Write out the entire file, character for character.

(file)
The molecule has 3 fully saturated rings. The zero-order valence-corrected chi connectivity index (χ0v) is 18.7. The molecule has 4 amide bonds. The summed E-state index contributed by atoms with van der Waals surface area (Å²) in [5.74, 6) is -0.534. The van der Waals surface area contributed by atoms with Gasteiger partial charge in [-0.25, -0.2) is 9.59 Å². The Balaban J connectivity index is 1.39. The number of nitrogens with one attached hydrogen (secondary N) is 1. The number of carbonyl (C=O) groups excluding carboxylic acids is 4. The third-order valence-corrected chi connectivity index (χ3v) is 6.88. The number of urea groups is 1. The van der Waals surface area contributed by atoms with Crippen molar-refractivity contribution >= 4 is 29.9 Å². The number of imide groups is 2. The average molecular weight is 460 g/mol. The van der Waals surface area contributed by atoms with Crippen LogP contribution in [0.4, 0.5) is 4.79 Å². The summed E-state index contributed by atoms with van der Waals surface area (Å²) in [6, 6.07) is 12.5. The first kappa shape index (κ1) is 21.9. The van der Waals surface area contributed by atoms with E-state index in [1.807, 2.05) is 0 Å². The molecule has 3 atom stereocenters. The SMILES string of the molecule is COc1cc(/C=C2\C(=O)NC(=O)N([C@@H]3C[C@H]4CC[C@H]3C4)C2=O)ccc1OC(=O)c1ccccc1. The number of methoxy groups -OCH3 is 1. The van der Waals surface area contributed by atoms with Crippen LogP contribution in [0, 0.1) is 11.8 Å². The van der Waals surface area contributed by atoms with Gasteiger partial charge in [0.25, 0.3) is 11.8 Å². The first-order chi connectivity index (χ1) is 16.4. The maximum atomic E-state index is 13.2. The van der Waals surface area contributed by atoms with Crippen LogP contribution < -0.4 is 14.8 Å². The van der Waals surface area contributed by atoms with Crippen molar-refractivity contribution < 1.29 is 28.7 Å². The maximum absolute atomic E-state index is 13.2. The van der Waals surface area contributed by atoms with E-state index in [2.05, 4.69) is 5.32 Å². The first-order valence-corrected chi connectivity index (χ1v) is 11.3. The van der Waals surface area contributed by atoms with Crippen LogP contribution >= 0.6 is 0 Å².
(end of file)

The molecule has 3 fully saturated rings. The zero-order valence-corrected chi connectivity index (χ0v) is 18.7. The molecule has 4 amide bonds. The summed E-state index contributed by atoms with van der Waals surface area (Å²) in [5.74, 6) is -0.534. The van der Waals surface area contributed by atoms with Gasteiger partial charge in [-0.25, -0.2) is 9.59 Å². The Balaban J connectivity index is 1.39. The number of nitrogens with one attached hydrogen (secondary N) is 1. The number of carbonyl (C=O) groups excluding carboxylic acids is 4. The third-order valence-corrected chi connectivity index (χ3v) is 6.88. The number of urea groups is 1. The van der Waals surface area contributed by atoms with Crippen molar-refractivity contribution >= 4 is 29.9 Å². The number of imide groups is 2. The average molecular weight is 460 g/mol. The van der Waals surface area contributed by atoms with Crippen LogP contribution in [0.4, 0.5) is 4.79 Å². The summed E-state index contributed by atoms with van der Waals surface area (Å²) in [6, 6.07) is 12.5. The first kappa shape index (κ1) is 21.9. The van der Waals surface area contributed by atoms with E-state index in [1.807, 2.05) is 0 Å². The molecule has 3 atom stereocenters. The SMILES string of the molecule is COc1cc(/C=C2\C(=O)NC(=O)N([C@@H]3C[C@H]4CC[C@H]3C4)C2=O)ccc1OC(=O)c1ccccc1. The number of methoxy groups -OCH3 is 1. The van der Waals surface area contributed by atoms with Crippen LogP contribution in [0, 0.1) is 11.8 Å². The van der Waals surface area contributed by atoms with Gasteiger partial charge in [0.25, 0.3) is 11.8 Å². The first-order chi connectivity index (χ1) is 16.4. The maximum atomic E-state index is 13.2. The van der Waals surface area contributed by atoms with Crippen LogP contribution < -0.4 is 14.8 Å². The van der Waals surface area contributed by atoms with Crippen molar-refractivity contribution < 1.29 is 28.7 Å². The maximum absolute atomic E-state index is 13.2. The van der Waals surface area contributed by atoms with E-state index in [2.05, 4.69) is 5.32 Å². The first-order valence-corrected chi connectivity index (χ1v) is 11.3. The van der Waals surface area contributed by atoms with Crippen LogP contribution >= 0.6 is 0 Å².